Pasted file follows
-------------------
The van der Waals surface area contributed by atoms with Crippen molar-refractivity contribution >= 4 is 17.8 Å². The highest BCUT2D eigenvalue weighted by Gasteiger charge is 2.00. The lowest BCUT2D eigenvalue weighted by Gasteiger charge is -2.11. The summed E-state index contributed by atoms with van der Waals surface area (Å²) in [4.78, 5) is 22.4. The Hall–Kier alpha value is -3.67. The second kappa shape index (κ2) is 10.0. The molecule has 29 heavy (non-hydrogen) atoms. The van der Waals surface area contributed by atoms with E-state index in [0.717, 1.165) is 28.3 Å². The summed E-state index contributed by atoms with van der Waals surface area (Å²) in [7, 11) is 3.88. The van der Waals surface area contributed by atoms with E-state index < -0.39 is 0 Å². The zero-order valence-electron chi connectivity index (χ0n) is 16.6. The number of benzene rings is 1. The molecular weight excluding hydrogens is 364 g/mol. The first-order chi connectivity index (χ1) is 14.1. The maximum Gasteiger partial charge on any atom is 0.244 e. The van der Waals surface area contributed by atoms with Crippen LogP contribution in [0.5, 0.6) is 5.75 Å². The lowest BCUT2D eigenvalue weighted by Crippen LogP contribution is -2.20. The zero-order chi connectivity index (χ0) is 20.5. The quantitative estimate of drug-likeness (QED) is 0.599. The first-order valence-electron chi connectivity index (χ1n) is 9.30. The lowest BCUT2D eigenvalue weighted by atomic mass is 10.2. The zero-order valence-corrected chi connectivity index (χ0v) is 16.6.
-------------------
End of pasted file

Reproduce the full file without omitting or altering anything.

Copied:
The van der Waals surface area contributed by atoms with Crippen molar-refractivity contribution >= 4 is 17.8 Å². The highest BCUT2D eigenvalue weighted by Gasteiger charge is 2.00. The lowest BCUT2D eigenvalue weighted by Gasteiger charge is -2.11. The summed E-state index contributed by atoms with van der Waals surface area (Å²) in [4.78, 5) is 22.4. The Hall–Kier alpha value is -3.67. The second kappa shape index (κ2) is 10.0. The molecule has 29 heavy (non-hydrogen) atoms. The van der Waals surface area contributed by atoms with E-state index in [0.717, 1.165) is 28.3 Å². The summed E-state index contributed by atoms with van der Waals surface area (Å²) in [7, 11) is 3.88. The van der Waals surface area contributed by atoms with E-state index < -0.39 is 0 Å². The zero-order valence-electron chi connectivity index (χ0n) is 16.6. The number of benzene rings is 1. The molecular weight excluding hydrogens is 364 g/mol. The first-order chi connectivity index (χ1) is 14.1. The maximum Gasteiger partial charge on any atom is 0.244 e. The van der Waals surface area contributed by atoms with Crippen LogP contribution in [0.5, 0.6) is 5.75 Å². The lowest BCUT2D eigenvalue weighted by Crippen LogP contribution is -2.20. The zero-order chi connectivity index (χ0) is 20.5. The quantitative estimate of drug-likeness (QED) is 0.599. The first-order valence-electron chi connectivity index (χ1n) is 9.30. The lowest BCUT2D eigenvalue weighted by atomic mass is 10.2. The zero-order valence-corrected chi connectivity index (χ0v) is 16.6.